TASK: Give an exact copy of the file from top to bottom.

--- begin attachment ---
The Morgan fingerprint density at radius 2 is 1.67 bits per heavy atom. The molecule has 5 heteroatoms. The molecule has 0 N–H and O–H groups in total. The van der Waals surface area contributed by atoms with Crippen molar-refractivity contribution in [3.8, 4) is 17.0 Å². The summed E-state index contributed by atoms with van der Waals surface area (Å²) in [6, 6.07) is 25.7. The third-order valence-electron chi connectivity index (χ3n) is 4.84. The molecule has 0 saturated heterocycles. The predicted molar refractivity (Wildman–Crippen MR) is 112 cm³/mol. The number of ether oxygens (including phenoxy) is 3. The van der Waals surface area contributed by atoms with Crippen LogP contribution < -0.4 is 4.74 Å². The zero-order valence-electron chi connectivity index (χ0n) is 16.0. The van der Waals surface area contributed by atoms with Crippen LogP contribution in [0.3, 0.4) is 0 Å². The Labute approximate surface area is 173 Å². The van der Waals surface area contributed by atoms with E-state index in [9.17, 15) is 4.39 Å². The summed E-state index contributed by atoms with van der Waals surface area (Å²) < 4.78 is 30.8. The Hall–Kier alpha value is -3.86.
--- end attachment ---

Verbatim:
The Morgan fingerprint density at radius 2 is 1.67 bits per heavy atom. The molecule has 5 heteroatoms. The molecule has 0 N–H and O–H groups in total. The van der Waals surface area contributed by atoms with Crippen molar-refractivity contribution in [3.8, 4) is 17.0 Å². The summed E-state index contributed by atoms with van der Waals surface area (Å²) in [6, 6.07) is 25.7. The third-order valence-electron chi connectivity index (χ3n) is 4.84. The molecule has 0 saturated heterocycles. The predicted molar refractivity (Wildman–Crippen MR) is 112 cm³/mol. The number of ether oxygens (including phenoxy) is 3. The van der Waals surface area contributed by atoms with Crippen LogP contribution < -0.4 is 4.74 Å². The zero-order valence-electron chi connectivity index (χ0n) is 16.0. The van der Waals surface area contributed by atoms with Crippen LogP contribution in [0.3, 0.4) is 0 Å². The Labute approximate surface area is 173 Å². The van der Waals surface area contributed by atoms with E-state index in [9.17, 15) is 4.39 Å². The summed E-state index contributed by atoms with van der Waals surface area (Å²) < 4.78 is 30.8. The Hall–Kier alpha value is -3.86.